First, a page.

Today’s Flashback Friday feature originally published on, August 20th, 2019

John Gagliardi is the winningest coach in college football history.

Gagliardi [Guh-lahr-dee] coached college football for 64 years, surpassing the record held by Amos Alonzo Stagg, who coached 57 years at the University of Chicago and University of Pacific.  In over six decades of coaching, Gagliardi compiled a record of 489-138-11. That’s more than Joe Paterno, Bobby Bowden or Eddie Robinson.  Gagliardi’s winning percentage of .775 places him behind only Larry Kehres and Bear Bryant among coaches with 300 or more wins.  His teams won 31 conference titles, four national championships, and had only three losing seasons in 64 years.

Gagliardi’s career began at Holy Trinity High School in Trinidad, Colorado, in 1943 where, at 16, he became the head coach of his high school team.  A captain, he took over when the team’s head coach was drafted into World War II.  He wound up coaching there and at St. Mary’s High School in Colorado Springs for six years.  In 1949, he got his first college job at Carroll College in Helena, Montana, leading the Saints to three conference titles in four seasons.

In 1953, Gagliardi took the reins at St. John’s University, signing on to coach football and ice hockey for $ 4,200 a year.  He succeeded Johnny McNally [aka Johnny Blood] a member of the Pro Football Hall of Fame.  McNally, who had starred as a halfback at St. John’s in the 1920s before becoming an early NFL legend, told Gagliardi that “nobody can win at St. John’s.”

St. Johns’ is a Benedictine Catholic men’s university and monastary with just under 2,000 students.  The quiet, picturesque campus sits 70 miles northwest of Minneapolis and has an annual tuition of $ 45,000.  A Division III school and member of the Minnesota Intercollegiate Athletic Conference, St. John’s does not offer scholarships.

Gagliardi’s approach to coaching was unconventional.  He employed a style which he called Winning with No’s and insisted his players call him John, not Coach.  There was no yelling, no tackling during practice, no whistles and no wind sprints.  The Johnnies had no team captains, no playbook and eschewed calisthenics.  Gagliardi placed trust in his players.  His quarterbacks called their own plays, which is unheard-of in football today – especially at the college level.  “The military has been plucking kids off farms for years and teaching them to drive tanks and fly planes,” said Gagliardi, “so teaching them to play football shouldn’t be that hard.”

A college head coach from age 22 to 86, John Gagliardi never served as an assistant.  He had chances to leave St. John’s.  Before Notre Dame hired Ara Parseghian in 1964, Gagliardi was approached by a Fighting Irish alum about the job.  He rejected Bud Grant’s offer to join the Minnesota Vikings’ staff in 1985. The closest Gagliardi came to leaving was in the early 1980s, when he turned down the University of San Diego, despite their offer of more money and endless sunshine.

Born to Italian immigrants November 1, 1926, Gagliardi’s mom died at 99.  His dad lived to be 86 even though he never visited a doctor.  Gagliardi coached 60 seasons at St. John’s, the longest any coach – at any level – has been at one school.  He coached his grandson as well as the grandchild of a former player.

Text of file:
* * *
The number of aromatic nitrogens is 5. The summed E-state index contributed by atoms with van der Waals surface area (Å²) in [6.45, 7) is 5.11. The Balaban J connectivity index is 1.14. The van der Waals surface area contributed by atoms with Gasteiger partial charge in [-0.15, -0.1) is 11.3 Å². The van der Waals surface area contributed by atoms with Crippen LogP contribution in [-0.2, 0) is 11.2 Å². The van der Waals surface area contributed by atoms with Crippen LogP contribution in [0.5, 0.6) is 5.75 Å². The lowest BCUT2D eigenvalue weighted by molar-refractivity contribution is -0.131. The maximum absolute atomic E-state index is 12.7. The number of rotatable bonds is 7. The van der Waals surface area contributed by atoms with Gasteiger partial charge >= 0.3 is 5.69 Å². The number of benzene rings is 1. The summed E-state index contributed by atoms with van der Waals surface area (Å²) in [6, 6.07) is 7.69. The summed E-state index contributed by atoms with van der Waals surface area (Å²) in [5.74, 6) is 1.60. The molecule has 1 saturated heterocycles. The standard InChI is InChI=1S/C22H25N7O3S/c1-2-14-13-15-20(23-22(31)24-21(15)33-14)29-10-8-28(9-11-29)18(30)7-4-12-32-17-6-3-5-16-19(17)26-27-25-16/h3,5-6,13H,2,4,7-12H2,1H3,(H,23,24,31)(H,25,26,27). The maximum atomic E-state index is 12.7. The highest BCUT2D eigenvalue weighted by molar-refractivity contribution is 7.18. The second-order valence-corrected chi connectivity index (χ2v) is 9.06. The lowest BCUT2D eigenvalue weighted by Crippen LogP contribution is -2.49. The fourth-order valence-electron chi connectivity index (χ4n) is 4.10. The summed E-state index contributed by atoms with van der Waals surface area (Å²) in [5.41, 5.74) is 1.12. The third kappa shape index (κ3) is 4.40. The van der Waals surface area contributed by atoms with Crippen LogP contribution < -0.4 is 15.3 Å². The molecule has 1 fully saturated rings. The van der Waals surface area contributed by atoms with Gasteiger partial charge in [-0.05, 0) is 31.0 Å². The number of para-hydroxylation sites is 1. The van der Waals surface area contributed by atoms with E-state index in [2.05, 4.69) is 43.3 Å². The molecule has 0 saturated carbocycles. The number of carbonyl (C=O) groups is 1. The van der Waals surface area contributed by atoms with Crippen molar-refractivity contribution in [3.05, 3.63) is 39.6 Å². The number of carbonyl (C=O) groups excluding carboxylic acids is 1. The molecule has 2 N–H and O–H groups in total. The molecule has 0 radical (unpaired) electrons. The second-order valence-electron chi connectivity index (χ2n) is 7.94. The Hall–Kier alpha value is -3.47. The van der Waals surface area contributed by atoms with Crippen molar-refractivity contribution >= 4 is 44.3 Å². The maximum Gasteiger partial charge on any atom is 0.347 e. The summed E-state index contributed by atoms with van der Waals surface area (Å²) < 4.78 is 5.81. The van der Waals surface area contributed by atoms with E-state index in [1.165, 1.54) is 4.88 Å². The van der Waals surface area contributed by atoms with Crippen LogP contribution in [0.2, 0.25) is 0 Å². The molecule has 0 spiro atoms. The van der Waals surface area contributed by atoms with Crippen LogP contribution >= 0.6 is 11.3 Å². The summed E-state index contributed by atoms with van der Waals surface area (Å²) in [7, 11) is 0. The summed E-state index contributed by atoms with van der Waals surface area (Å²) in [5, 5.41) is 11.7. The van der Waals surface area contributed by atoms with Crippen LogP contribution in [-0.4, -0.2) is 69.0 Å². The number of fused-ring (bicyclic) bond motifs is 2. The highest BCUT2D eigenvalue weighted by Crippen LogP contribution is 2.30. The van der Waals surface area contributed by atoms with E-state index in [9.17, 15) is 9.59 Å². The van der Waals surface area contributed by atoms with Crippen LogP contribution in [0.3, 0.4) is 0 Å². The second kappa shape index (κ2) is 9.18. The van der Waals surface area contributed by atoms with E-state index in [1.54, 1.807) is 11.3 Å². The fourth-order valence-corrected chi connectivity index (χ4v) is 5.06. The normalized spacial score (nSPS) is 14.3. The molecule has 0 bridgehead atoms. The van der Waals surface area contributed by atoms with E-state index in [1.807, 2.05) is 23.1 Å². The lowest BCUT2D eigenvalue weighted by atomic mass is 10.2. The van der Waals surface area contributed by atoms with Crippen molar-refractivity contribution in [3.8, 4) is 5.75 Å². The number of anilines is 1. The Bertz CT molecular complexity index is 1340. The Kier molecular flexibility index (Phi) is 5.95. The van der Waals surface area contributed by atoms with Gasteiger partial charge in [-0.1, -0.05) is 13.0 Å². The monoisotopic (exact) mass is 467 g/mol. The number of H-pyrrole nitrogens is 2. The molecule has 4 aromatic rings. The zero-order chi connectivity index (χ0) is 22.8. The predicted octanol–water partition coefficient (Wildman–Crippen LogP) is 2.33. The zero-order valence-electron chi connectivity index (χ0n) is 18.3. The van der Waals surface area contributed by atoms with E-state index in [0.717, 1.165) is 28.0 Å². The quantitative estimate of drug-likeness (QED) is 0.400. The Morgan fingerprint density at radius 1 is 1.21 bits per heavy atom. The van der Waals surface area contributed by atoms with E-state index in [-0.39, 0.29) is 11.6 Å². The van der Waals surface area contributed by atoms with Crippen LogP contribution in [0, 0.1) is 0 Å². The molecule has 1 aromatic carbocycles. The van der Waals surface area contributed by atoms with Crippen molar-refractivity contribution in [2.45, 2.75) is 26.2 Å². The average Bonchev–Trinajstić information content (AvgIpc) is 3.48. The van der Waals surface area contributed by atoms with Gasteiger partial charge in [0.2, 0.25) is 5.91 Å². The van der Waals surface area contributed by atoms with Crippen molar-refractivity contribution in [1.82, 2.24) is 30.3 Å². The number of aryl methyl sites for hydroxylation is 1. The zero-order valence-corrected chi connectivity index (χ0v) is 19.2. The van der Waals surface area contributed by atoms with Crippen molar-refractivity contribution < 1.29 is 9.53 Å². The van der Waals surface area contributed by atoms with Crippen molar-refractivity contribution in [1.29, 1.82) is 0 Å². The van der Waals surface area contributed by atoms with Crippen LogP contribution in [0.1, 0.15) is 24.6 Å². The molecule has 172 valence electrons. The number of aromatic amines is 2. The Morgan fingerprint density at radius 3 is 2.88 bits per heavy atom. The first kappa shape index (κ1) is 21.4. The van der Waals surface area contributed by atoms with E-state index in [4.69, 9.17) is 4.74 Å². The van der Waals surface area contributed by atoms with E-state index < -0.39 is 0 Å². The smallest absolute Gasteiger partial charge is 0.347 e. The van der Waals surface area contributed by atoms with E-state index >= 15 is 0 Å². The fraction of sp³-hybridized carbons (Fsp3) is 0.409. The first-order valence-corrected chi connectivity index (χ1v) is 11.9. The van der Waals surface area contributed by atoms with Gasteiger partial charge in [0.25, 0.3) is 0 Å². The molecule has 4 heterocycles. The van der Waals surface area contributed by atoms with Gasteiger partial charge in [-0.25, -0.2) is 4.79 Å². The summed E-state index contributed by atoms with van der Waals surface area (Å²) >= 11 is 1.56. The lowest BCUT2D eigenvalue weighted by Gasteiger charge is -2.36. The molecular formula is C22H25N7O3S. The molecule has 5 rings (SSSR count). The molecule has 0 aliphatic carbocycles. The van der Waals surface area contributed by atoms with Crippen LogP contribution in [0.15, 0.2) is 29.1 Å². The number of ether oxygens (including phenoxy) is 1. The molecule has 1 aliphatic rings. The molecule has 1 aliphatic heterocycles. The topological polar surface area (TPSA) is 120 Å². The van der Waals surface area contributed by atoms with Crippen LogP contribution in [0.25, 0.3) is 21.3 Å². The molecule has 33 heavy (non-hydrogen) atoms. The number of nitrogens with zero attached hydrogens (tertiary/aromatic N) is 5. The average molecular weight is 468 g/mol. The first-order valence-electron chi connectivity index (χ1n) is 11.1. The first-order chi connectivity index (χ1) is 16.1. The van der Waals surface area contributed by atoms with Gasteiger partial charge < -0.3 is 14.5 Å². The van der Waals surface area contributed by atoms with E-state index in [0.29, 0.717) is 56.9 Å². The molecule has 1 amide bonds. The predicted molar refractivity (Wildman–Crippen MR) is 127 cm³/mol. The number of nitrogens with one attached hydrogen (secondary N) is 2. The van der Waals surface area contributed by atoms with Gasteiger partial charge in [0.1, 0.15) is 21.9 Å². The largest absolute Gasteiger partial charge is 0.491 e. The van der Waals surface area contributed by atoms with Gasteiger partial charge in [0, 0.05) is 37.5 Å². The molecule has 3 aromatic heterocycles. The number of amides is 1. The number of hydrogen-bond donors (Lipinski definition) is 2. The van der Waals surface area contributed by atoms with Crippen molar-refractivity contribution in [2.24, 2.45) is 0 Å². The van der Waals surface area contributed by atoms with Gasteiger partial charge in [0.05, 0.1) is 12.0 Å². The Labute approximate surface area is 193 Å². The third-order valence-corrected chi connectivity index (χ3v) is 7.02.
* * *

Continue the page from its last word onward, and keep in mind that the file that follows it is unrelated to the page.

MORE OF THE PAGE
Under Gagliardi, the Johnnies won 27 conference championships, and national titles in 1963, 1965, 1976 and 2003.  The campus bookstore sold T-shirts emblazoned with the coach’s picture that read Legend.  Between 1995 and 2015, Mount Union – the 12-time Division III national champion, was held to ten or fewer points just three times.  Two of those came against the Johnnies.

In the Theory of Football class he taught each spring, Gagliardi told his female students from sister school College of Saint Benedict to consider marrying a football player.  He suggested offensive lineman because of their unselfishness and listening skills.  “They do all the work and never expect any credit,” he told the young ladies.  “They do as they’re told.  They are going to be perfect husbands because they’ll never make a squawk.  The only problem is they’ll never make the first move, either.  Ain’t no way they’re going to ask you on a date.”

Gagliardi was inducted into the College Football Hall of Fame in 2006, becoming the first active coach to be enshrined.  Since 1993, the Gagliardi Trophy has been awarded annually to the most outstanding player in NCAA Division III football.

On November 19, 2012, Mr. Gagliardi announced his retirement from coaching.  “Arguably, John Gagliardi has impacted the lives of as many young men as any individual in the history of St. John’s University,” said school president Michael Hemesath at the time of the retirement announcement.  “His legacy of educating young men at St. John’s is one that any coach or professor would envy.”

John Gagliardi remained a faculty member at St. John’s until 2015, when he stepped away from teaching.  Still active at 91, he wants his tombstone to read I’d Rather Be Coaching.

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Comments

  1. Another terrific story highlighting a real American hero who stays under the radar. Thank you to everyone at the Daily Dose for bringing John Gagliardi to our attention. His legacy is indeed one that any person would envy.

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